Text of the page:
Very recently, Moroccans have moved out of hiding and publicly expressed their sexual feelings for people of the same sex. King of Morocco, King Sidi Moulay was recently outed as being gay. Though he has not come out to publicly declare this rumor true, neither has he denied it. Morocco is one out of 7 Islamic countries that still frown upon this activity. The court has however proven to be very lenient against Lesbianism, gay, bisexual and transgender (LGBT) charges. A few years ago, 2 men were caught expressing their feelings at a police checkpoint. They were arrested and sentenced to 3 months in prison, a charge less than what the Moroccan law, Article 489 of the Penal code with criminalizes “lewd or unnatural acts with an individual of the same sex” and is punishable from 4 months to 3 years.
With all these and more, is there a need to still enforce this law? We think not. Kif Kif is a magazine published by an organization of gay people to protect their freedom of expression. Though being counter attacked, the magazine has been able to capture the attention of many, including the Moroccan government and raises strong arguments in favor of Homosexuality. In an article published in Menassat, a Lebanese writer explains the motivation for Kif Kif, stating “The only thing we can do is add our own voice to the debate in the hope that we will be able to change, even if we realize that such a thing is quite impossible in the near future.”
Looking back from 2007 to today, it has been observed that the Moroccan government has slowly moved from a closed society to a more open one. This is evident from the governments’ refusal to ban Elton Jon, a popular gay singer from performing, stating that, “We did not invite this singer/artist after assessing his private life.” They furthermore explained that his private life was none of their business. Also, the release of the above mentioned gay-interest Magazine is evidence that Morocco’s society is now opening up and developing.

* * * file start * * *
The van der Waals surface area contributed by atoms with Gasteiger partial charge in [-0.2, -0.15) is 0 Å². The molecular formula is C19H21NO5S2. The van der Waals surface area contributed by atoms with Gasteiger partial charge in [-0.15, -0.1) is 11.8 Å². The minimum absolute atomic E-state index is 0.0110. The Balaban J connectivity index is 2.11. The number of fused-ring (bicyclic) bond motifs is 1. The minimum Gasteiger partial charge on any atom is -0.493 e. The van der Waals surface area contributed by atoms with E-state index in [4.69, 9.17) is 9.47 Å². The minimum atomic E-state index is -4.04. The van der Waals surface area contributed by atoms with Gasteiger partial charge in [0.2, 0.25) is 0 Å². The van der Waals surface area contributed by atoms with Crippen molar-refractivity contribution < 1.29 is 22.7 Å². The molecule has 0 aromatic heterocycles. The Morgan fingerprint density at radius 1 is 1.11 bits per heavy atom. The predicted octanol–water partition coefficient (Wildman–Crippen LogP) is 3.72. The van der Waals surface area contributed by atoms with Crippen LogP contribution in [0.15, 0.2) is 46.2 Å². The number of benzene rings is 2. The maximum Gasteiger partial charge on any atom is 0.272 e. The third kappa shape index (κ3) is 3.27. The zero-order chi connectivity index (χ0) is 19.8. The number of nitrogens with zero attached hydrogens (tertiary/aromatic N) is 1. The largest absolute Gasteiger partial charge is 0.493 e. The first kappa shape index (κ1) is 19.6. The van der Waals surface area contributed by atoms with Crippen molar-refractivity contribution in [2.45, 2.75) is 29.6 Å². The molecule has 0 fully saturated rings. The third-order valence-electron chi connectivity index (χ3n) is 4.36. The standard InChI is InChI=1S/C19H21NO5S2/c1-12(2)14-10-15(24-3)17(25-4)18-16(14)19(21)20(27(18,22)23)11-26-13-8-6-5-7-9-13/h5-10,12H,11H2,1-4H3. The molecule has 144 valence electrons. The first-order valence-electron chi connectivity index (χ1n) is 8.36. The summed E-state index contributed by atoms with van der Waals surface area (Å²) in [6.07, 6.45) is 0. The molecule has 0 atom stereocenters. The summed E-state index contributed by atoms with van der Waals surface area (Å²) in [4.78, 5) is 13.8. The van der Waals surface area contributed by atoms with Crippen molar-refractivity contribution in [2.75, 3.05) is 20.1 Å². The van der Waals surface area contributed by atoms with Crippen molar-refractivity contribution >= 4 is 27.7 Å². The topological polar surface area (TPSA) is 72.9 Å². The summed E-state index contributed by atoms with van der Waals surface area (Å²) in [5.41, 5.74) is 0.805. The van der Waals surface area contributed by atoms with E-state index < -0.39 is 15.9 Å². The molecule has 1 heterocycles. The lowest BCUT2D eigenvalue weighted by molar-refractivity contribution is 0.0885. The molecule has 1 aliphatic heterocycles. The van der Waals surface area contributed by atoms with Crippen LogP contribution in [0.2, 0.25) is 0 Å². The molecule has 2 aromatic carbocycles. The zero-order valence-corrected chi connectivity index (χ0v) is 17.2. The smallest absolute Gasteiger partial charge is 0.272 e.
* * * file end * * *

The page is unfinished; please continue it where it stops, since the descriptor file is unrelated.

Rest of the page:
Moreover, the country has entertained especially gay tourists to practice this activity in the country with the most popular event happening some years back where a social gathering was instead a gay party. YouTube videos were posted after this party displaying extremely suspicious gay activities. Even though this party raised legal actions, the activity has more or less, proven to be extremely active in the country.
Now, the question remains…is there a need for homosexuality to be removed, or should it stay? Personally, my colleague author and I suggest that homosexuality is an activity that does not have detrimental effects on humans, Morocco, or the world as a whole. Thus, we feel that the Moroccan government remove the ban on homosexuality and concentrate on much more important aspects within the country. Homosexuality, though some argue as being ungodly must be learned to be accepted by the citizens of Morocco or tolerate the upcoming gay population that are slowly over shadowing the country.
By : Mr. QiChen
Mr. Fred Asiedu